“The US tax reform should help hasten the pace and widen the ambit. This would be important to ensure steady flow of capital to India and also to accelerate the delayed capex recovery,” said Sanjay Sanghvi, partner, Khaitan & Co.
Deloitte India’s Neeru Ahuja said for India to remain competitive in global markets, there will be pressure to cut corporation tax rates here. “There are other proposals which encourage domestic investment and bringing back of monies into USA. Other countries are following these developments closely and Japan has also announced expanded tax credits and incentives,” Ahuja said. With these developments, India Inc will be seeking similar fiscal incentives.
Sanjaya Baru, secretary-general of business chamber Ficci, said the US tax changes put Indian business at a disadvantage, not only because of rate cuts but for imposing countervailing duties on foreign companies. “The long-term consequences of this can be quite adverse. This puts Indian exporters at a disadvantage. We are concerned about the implications and the finance ministry assured us they will examine the issue,” he said.
Ficci made a detailed presentation on the US tax proposals to Jaitley and Finance Secretary Hasmukh Adhia during pre-Budget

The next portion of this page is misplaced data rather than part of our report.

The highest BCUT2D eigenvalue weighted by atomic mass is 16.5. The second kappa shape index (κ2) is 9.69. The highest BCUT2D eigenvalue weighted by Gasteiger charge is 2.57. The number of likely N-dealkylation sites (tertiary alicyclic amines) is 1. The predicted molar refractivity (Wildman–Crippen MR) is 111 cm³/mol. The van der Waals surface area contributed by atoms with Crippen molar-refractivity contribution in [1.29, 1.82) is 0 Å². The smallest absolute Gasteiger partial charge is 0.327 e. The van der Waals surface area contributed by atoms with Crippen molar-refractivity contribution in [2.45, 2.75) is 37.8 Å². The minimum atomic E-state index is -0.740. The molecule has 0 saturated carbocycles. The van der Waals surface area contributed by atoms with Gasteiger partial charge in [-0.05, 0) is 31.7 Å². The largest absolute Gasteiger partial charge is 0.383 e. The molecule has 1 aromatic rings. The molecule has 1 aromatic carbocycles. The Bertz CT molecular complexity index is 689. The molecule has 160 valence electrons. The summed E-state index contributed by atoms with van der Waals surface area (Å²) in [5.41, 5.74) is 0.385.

consultations earlier this month, Baru said. He added other economic blocs, including the European Union, were considering countervailing duties of their own to respond to the US and India should consider likewise.
“The rate should be brought down across the board to at least 28 per cent in this Budget.
The revenue implications will be offset by the gains from exemptions no longer being available,” said Abhishek Goenka, partner at consultancy PwC
As reported by Business Standard earlier, internal finance ministry calculations say a reduction to 25 per cent, excluding the exemptions, would result in a hit of Rs 70,000-80,000 crore to the exchequer. This is about 13 per cent per cent of the current year's corporation tax collection budget estimate of Rs 5.3 lakh crore.
The exemptions will essentially go by 2022 and any reduction in rates in 2018-20 will result in a loss to the exchequer, making the move fiscally difficult for the government. Even a three percentage points reduction to 27 per cent will cost the government Rs 40,000-50,000 crore.
While the corporation tax for big companies is 30 per cent, the effective rate of taxation is close to 23 per cent on account of the large number of exemptions. The revenue forgone in 2016-17 on account of deductions was Rs 68,000 crore.